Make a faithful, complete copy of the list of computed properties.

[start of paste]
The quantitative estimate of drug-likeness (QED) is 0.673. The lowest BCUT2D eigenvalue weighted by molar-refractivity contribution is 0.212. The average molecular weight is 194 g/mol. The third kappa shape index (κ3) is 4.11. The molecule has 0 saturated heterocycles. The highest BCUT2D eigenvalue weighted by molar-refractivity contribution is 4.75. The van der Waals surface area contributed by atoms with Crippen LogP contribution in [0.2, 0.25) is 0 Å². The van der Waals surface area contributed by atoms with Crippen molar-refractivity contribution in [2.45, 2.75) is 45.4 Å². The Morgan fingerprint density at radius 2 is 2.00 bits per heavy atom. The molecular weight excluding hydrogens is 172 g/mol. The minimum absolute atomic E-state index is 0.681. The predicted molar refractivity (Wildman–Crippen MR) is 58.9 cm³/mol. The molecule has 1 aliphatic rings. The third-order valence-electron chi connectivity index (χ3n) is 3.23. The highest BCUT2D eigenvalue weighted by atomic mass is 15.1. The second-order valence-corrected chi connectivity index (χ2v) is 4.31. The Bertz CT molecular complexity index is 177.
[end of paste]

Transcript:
The quantitative estimate of drug-likeness (QED) is 0.673. The lowest BCUT2D eigenvalue weighted by molar-refractivity contribution is 0.212. The average molecular weight is 194 g/mol. The third kappa shape index (κ3) is 4.11. The molecule has 0 saturated heterocycles. The highest BCUT2D eigenvalue weighted by molar-refractivity contribution is 4.75. The van der Waals surface area contributed by atoms with Crippen LogP contribution in [0.2, 0.25) is 0 Å². The van der Waals surface area contributed by atoms with Crippen molar-refractivity contribution in [2.45, 2.75) is 45.4 Å². The Morgan fingerprint density at radius 2 is 2.00 bits per heavy atom. The molecular weight excluding hydrogens is 172 g/mol. The minimum absolute atomic E-state index is 0.681. The predicted molar refractivity (Wildman–Crippen MR) is 58.9 cm³/mol. The molecule has 1 aliphatic rings. The third-order valence-electron chi connectivity index (χ3n) is 3.23. The highest BCUT2D eigenvalue weighted by atomic mass is 15.1. The second-order valence-corrected chi connectivity index (χ2v) is 4.31. The Bertz CT molecular complexity index is 177.